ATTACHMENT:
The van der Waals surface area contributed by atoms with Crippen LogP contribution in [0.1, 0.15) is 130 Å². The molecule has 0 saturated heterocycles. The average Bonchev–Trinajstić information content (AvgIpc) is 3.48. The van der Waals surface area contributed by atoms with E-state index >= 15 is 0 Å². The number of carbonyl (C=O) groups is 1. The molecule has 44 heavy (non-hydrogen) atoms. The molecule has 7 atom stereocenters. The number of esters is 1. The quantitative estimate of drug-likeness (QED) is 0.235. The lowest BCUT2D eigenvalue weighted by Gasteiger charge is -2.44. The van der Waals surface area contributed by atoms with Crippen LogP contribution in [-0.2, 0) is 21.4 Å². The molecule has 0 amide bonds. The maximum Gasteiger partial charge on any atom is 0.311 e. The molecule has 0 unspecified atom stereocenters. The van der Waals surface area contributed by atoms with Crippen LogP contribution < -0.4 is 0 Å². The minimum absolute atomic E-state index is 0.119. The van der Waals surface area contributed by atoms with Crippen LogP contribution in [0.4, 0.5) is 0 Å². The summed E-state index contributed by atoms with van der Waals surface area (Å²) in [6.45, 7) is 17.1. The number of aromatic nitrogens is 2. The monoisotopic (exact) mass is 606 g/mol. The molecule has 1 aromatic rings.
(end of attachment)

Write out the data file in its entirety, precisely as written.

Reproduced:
The van der Waals surface area contributed by atoms with Crippen LogP contribution in [0.1, 0.15) is 130 Å². The molecule has 0 saturated heterocycles. The average Bonchev–Trinajstić information content (AvgIpc) is 3.48. The van der Waals surface area contributed by atoms with E-state index >= 15 is 0 Å². The number of carbonyl (C=O) groups is 1. The molecule has 44 heavy (non-hydrogen) atoms. The molecule has 7 atom stereocenters. The number of esters is 1. The quantitative estimate of drug-likeness (QED) is 0.235. The lowest BCUT2D eigenvalue weighted by Gasteiger charge is -2.44. The van der Waals surface area contributed by atoms with Crippen LogP contribution in [-0.2, 0) is 21.4 Å². The molecule has 0 amide bonds. The maximum Gasteiger partial charge on any atom is 0.311 e. The molecule has 0 unspecified atom stereocenters. The van der Waals surface area contributed by atoms with Crippen LogP contribution < -0.4 is 0 Å². The minimum absolute atomic E-state index is 0.119. The van der Waals surface area contributed by atoms with Crippen LogP contribution in [0.4, 0.5) is 0 Å². The summed E-state index contributed by atoms with van der Waals surface area (Å²) in [6.45, 7) is 17.1. The number of aromatic nitrogens is 2. The monoisotopic (exact) mass is 606 g/mol. The molecule has 1 aromatic rings.